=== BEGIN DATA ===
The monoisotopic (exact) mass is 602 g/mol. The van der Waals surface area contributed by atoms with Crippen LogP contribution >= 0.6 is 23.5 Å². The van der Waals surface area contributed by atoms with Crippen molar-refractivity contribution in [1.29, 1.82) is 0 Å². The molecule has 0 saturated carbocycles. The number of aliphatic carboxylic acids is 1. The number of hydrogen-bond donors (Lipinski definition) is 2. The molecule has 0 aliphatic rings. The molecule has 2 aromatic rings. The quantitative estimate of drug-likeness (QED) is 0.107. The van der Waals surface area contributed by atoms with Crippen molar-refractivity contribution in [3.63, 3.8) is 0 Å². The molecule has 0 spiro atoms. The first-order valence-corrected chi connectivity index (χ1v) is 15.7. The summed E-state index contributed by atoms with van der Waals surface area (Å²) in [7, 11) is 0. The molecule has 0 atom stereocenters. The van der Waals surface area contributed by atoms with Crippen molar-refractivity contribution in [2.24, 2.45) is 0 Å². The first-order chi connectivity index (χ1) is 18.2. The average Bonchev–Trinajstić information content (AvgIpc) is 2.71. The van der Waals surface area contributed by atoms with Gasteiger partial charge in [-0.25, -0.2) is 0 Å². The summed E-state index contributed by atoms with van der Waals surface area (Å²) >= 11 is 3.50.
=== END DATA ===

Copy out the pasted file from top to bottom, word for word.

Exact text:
The monoisotopic (exact) mass is 602 g/mol. The van der Waals surface area contributed by atoms with Crippen LogP contribution >= 0.6 is 23.5 Å². The van der Waals surface area contributed by atoms with Crippen molar-refractivity contribution in [1.29, 1.82) is 0 Å². The molecule has 0 saturated carbocycles. The number of aliphatic carboxylic acids is 1. The number of hydrogen-bond donors (Lipinski definition) is 2. The molecule has 0 aliphatic rings. The molecule has 2 aromatic rings. The quantitative estimate of drug-likeness (QED) is 0.107. The van der Waals surface area contributed by atoms with Crippen molar-refractivity contribution in [3.63, 3.8) is 0 Å². The molecule has 0 spiro atoms. The first-order valence-corrected chi connectivity index (χ1v) is 15.7. The summed E-state index contributed by atoms with van der Waals surface area (Å²) in [7, 11) is 0. The molecule has 0 atom stereocenters. The van der Waals surface area contributed by atoms with Crippen molar-refractivity contribution in [2.24, 2.45) is 0 Å². The first-order chi connectivity index (χ1) is 18.2. The average Bonchev–Trinajstić information content (AvgIpc) is 2.71. The van der Waals surface area contributed by atoms with Gasteiger partial charge in [-0.25, -0.2) is 0 Å². The summed E-state index contributed by atoms with van der Waals surface area (Å²) >= 11 is 3.50.